Before Git, the open source community used mailing lists for collaboration. Because of this, people had to write very long emails in order to justify their work. This caused a lot of friction because people had to spend a lot of time to write long emails and wait for a response from someone else.

With Git, your changes are local and you can push changes as soon as they are ready. This leads to more efficient and focused discussions.

Pull Requests are a relatively new tool that allow teams and developers to share, discuss, and merge code. They are a great tool for collaboration and communication. Pull Requests allow a developer to share their work with the team in progress, rather than showing up to a meeting with a completed feature or bug fix.

This way, the team can review, discuss, and comment on the proposed changes. Pull Requests also allow a developer to get feedback on their code from peers. This is one of the best indicators of the health of a team.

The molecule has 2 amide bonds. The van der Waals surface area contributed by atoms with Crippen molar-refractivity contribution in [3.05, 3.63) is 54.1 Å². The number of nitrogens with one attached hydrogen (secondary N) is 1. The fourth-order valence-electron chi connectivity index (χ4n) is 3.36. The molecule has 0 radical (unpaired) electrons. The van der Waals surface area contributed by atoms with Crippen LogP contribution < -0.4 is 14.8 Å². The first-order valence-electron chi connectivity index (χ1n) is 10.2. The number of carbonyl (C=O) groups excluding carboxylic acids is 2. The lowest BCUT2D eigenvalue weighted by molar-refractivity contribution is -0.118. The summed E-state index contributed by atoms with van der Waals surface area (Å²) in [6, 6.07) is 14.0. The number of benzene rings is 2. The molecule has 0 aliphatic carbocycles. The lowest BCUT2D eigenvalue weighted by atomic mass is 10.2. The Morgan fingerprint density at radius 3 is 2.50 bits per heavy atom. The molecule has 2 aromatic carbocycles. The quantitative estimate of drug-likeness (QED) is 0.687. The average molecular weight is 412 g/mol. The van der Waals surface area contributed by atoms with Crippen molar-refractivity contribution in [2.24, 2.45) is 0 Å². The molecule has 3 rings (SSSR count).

Pull Requests are a great way to introduce peer code review into the development process. The concept is simple: developers can request that a code change be pulled into the main branch of a project.

This differs from a patch which is a piece of code that is sent by email to a project maintainer, who then reviews the code and either applies the patch or not. The great thing about pull requests is that they make it easy to discuss code with others.

Pull requests are also a way to consolidate code reviews, discussions, and commits. They help ensure that the team's codebase is easy to work with, and they make it easier to keep track of who did what. By having everyone's code changes reviewed before they're merged into the project's codebase, you can ensure that the code that gets merged is clean and follows the project's guidelines. This helps the team avoid bugs, and it also helps avoid situations where one person's changes break another person's code.